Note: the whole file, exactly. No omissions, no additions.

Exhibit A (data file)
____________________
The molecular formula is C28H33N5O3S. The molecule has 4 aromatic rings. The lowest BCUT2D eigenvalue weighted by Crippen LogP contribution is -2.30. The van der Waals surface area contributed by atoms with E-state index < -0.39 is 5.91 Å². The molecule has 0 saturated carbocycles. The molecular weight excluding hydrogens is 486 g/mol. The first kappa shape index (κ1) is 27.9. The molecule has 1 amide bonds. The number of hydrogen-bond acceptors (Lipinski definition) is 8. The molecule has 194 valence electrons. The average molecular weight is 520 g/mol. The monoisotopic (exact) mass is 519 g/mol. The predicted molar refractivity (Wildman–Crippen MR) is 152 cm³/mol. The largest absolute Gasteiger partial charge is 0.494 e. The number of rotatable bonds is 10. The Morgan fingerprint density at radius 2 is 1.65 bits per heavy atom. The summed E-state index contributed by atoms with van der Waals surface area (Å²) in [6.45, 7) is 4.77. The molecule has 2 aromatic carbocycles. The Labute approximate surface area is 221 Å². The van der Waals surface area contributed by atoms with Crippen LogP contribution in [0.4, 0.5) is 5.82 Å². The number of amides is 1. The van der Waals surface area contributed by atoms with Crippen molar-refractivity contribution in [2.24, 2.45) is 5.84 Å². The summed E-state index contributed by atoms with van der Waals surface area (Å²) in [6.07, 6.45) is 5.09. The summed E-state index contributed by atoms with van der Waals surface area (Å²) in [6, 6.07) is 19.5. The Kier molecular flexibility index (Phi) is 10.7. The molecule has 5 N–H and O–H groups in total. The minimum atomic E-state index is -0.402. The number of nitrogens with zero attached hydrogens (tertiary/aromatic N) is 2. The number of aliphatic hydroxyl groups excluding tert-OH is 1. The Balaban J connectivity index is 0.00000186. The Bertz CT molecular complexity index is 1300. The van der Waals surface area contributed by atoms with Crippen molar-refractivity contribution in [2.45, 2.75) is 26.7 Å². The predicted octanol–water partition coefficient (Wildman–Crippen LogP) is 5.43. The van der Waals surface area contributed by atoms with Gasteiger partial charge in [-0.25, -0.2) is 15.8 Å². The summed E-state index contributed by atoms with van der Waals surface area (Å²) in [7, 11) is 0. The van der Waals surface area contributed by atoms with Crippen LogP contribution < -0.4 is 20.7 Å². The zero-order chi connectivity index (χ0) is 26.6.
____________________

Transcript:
The molecular formula is C28H33N5O3S. The molecule has 4 aromatic rings. The lowest BCUT2D eigenvalue weighted by Crippen LogP contribution is -2.30. The van der Waals surface area contributed by atoms with E-state index < -0.39 is 5.91 Å². The molecule has 0 saturated carbocycles. The molecular weight excluding hydrogens is 486 g/mol. The first kappa shape index (κ1) is 27.9. The molecule has 1 amide bonds. The number of hydrogen-bond acceptors (Lipinski definition) is 8. The molecule has 194 valence electrons. The average molecular weight is 520 g/mol. The monoisotopic (exact) mass is 519 g/mol. The predicted molar refractivity (Wildman–Crippen MR) is 152 cm³/mol. The largest absolute Gasteiger partial charge is 0.494 e. The number of rotatable bonds is 10. The Morgan fingerprint density at radius 2 is 1.65 bits per heavy atom. The summed E-state index contributed by atoms with van der Waals surface area (Å²) in [6.45, 7) is 4.77. The molecule has 2 aromatic carbocycles. The Labute approximate surface area is 221 Å². The van der Waals surface area contributed by atoms with Crippen LogP contribution in [0.4, 0.5) is 5.82 Å². The number of amides is 1. The van der Waals surface area contributed by atoms with Crippen molar-refractivity contribution in [2.24, 2.45) is 5.84 Å². The summed E-state index contributed by atoms with van der Waals surface area (Å²) in [6.07, 6.45) is 5.09. The summed E-state index contributed by atoms with van der Waals surface area (Å²) in [6, 6.07) is 19.5. The Kier molecular flexibility index (Phi) is 10.7. The molecule has 5 N–H and O–H groups in total. The minimum atomic E-state index is -0.402. The number of nitrogens with zero attached hydrogens (tertiary/aromatic N) is 2. The number of aliphatic hydroxyl groups excluding tert-OH is 1. The Balaban J connectivity index is 0.00000186. The Bertz CT molecular complexity index is 1300. The van der Waals surface area contributed by atoms with Crippen molar-refractivity contribution in [2.45, 2.75) is 26.7 Å². The predicted octanol–water partition coefficient (Wildman–Crippen LogP) is 5.43. The van der Waals surface area contributed by atoms with Gasteiger partial charge in [-0.25, -0.2) is 15.8 Å². The summed E-state index contributed by atoms with van der Waals surface area (Å²) in [7, 11) is 0. The van der Waals surface area contributed by atoms with Crippen LogP contribution < -0.4 is 20.7 Å². The zero-order chi connectivity index (χ0) is 26.6.